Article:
At Bustle's Chelsea office in Manhattan, the two women at the heart of the website's overhaul—creative director Isla Murray and senior engineer Zahra Jabini—are sitting together in the design room. Around them, the walls are covered in inspiration boards filled with images from recent photo shoots for the online publication. Women wearing colorfully patterned dresses seem to float in a sea of bright pinks, teals, oranges, and yellows. Such scenes of warmth, optimism, and fun have been channeled into Bustle's brand-new look, which is being revealed today.
The site was first developed three and a half years ago and had a functional aesthetic much like Medium or Tumblr that allowed you to scroll through blocks of clickable images that would take you to an article. The background was white and minimalistic. "There wasn't that much personality," Murray says. "As we've grown, developing our editorial voice and our social voice, and really come into our own, we've been screaming for a way to visually express that."
Bustle was founded in 2013 by Bryan Goldberg, who had previously cofounded the Bleacher Report. The lucrative site churned out hundreds of articles a day written by sports fans, rather than professional journalists. Goldberg and his cofounders sold it in 2012 to Turner Broadcasting for more than $200 million.
The next year, Goldberg's plan was to build a media site along the same lines, but about women's issues, targeting millennial women. The site got off to a rocky start with many people accusing Goldberg of being offensive and tone-deaf in his early efforts to describe the kind of site that would appeal to women. "Yes, we believe that a partner-track attorney can be passionate about world affairs and celebrity gossip," Goldberg wrote in Pando Daily. "On the same day. During the same coffee break. And there is nothing wrong with that. Welcome to the year 2013."
Three years later, the site has become a magnet for 18- to 35-year-old women. Every month, the site draws a whopping 50 million unique visitors globally, 36 million of whom are in the U.S. It is on track to profitability. In March, Goldberg raised a series D round of $11.5 million, bringing the total amount of capital raised to $38.5 million, a portion of which has been used for this redesign. "We're trying to reach a mass audience," says Lindsey Green, Bustle's VP of corporate communications.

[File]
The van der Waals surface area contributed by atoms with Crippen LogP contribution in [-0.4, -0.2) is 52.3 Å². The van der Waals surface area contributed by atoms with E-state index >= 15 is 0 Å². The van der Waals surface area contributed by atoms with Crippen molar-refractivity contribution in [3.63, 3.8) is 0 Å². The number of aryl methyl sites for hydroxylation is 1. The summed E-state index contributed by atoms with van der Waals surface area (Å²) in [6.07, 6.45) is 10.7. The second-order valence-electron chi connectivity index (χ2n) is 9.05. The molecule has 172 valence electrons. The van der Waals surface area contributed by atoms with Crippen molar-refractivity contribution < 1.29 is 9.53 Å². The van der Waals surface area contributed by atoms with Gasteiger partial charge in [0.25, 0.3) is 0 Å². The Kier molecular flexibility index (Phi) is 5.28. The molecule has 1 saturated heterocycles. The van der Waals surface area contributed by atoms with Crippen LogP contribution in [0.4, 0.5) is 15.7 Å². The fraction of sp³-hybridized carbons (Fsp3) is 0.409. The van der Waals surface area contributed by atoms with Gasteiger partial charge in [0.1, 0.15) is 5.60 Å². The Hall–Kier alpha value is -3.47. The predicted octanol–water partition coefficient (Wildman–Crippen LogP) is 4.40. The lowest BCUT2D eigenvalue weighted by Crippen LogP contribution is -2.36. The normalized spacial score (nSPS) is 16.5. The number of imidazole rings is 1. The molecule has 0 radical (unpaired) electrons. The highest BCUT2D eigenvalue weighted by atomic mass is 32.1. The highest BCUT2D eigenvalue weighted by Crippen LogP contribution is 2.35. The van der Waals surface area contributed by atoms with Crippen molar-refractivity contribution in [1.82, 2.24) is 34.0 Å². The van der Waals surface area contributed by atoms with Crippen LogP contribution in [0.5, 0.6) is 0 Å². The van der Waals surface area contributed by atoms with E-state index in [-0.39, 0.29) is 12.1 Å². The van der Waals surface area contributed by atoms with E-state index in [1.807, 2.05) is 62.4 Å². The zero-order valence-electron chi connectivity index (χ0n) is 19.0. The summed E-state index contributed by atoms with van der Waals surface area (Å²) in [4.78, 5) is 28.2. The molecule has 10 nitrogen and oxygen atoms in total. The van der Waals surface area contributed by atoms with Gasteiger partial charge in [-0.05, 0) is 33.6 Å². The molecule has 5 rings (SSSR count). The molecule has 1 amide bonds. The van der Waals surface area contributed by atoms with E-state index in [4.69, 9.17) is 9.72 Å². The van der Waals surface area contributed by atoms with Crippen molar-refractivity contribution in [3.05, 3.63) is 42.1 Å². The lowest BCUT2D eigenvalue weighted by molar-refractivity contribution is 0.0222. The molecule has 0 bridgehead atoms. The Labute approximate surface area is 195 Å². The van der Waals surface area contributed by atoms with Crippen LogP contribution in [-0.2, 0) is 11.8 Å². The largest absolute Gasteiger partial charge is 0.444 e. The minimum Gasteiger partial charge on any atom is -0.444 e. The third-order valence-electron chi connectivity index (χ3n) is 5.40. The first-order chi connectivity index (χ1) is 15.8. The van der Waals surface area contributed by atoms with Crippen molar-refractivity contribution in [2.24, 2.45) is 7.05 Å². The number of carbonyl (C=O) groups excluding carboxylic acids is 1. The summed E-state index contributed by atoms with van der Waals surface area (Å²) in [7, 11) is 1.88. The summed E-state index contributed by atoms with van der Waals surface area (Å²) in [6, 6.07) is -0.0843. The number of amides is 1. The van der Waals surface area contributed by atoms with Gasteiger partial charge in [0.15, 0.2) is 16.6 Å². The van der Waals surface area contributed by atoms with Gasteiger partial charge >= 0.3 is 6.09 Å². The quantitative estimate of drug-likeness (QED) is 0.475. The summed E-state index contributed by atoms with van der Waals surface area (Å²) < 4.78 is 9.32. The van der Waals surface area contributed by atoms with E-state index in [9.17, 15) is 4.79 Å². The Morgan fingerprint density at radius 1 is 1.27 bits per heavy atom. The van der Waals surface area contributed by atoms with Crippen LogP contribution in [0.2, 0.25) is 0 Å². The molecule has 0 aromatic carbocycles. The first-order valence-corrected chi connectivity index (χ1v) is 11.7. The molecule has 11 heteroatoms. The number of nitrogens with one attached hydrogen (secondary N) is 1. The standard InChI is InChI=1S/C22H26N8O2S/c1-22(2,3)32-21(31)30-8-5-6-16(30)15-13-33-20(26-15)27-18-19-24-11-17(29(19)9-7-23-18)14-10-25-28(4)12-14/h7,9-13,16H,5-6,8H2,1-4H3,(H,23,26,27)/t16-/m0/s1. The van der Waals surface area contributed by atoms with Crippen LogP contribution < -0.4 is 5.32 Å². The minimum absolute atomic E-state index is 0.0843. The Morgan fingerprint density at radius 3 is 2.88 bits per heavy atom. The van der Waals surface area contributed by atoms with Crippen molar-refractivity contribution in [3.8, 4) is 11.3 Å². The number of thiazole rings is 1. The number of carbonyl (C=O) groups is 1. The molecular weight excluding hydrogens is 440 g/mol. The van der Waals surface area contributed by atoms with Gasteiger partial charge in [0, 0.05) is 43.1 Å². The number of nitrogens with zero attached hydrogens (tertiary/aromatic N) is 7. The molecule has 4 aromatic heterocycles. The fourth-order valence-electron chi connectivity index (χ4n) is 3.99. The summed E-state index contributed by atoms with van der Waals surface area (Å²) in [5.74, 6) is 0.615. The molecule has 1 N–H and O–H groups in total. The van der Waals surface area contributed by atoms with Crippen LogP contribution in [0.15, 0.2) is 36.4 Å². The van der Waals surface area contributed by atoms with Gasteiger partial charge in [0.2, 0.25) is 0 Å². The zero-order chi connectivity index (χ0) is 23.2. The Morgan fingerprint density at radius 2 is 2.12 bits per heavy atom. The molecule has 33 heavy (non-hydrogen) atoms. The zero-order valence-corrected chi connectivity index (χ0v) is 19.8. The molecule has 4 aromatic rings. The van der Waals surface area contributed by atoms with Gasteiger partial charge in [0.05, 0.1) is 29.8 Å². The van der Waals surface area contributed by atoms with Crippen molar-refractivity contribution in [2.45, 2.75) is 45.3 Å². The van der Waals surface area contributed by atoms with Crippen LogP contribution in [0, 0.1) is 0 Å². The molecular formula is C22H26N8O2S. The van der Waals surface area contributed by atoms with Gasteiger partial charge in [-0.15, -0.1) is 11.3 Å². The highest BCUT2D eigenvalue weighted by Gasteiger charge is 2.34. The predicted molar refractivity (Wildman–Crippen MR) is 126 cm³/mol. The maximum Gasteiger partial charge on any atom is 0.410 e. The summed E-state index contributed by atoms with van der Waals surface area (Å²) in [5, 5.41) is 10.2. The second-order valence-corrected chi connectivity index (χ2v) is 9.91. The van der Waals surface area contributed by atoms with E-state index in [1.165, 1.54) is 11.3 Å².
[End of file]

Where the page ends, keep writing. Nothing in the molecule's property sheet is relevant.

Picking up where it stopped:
To do this, Bustle now has over 70 full-time editors and 250 contract contributors who pen more than 200 articles a day about topics they are interested in, from their favorite celebrities or TV shows, to makeup and fashion tips, and relationship advice. There is also a sprinkling of hard news in the mix. "We want to create content that we know our readers will like," Green explains.
Instead of bringing in external designers, engineers, and consultants, which is what often happens at media companies, Goldberg hired its own team and built everything in-house, to have as much control over the process as possible and to perfectly tailor the new site to Bustle's audience. It was also no coincidence that he picked women in their twenties—Murray and Jabini—to head up this overhaul. "Bustle is a publication focused on millennial women, so it makes sense that millennial women would take a lead role in bringing this new engineering vision to fruition," Jabini says.
Earlier this year, the design team moved from their Brooklyn offices to the editorial headquarters in Manhattan, which she says was an important breakthrough moment. Overnight, engineers and designers were able to better understand what writers were thinking and how they were engaging with readers every day. "There's a whole different kind of collaboration that comes when you're face-to-face with someone every day and you're not a train ride away," she says.
And while early on, the site did not have a discernible point of view, it has now carved out a distinct place for itself in the media landscape. While glossy magazines like Vogue seem exclusive and elitist, and feminist sites like Jezebel have a snarky tone, Bustle wants to sound like your best friend. "It's fun, it's inquisitive, it's inclusive, and authentic," says Green. (It's not entirely unique, though, as sites like Refinery29 have a similar tone and audience. Full disclosure: I wrote for Refinery29 before joining the staff of Fast Company.)
Murray's goal has been to translate all of this into how the site looks. "The most important goal of the redesign is for the site to appear approachable and friendly," Murray says. "We don't want it to feel too cool or unattainable. We want to be something that you can relate to."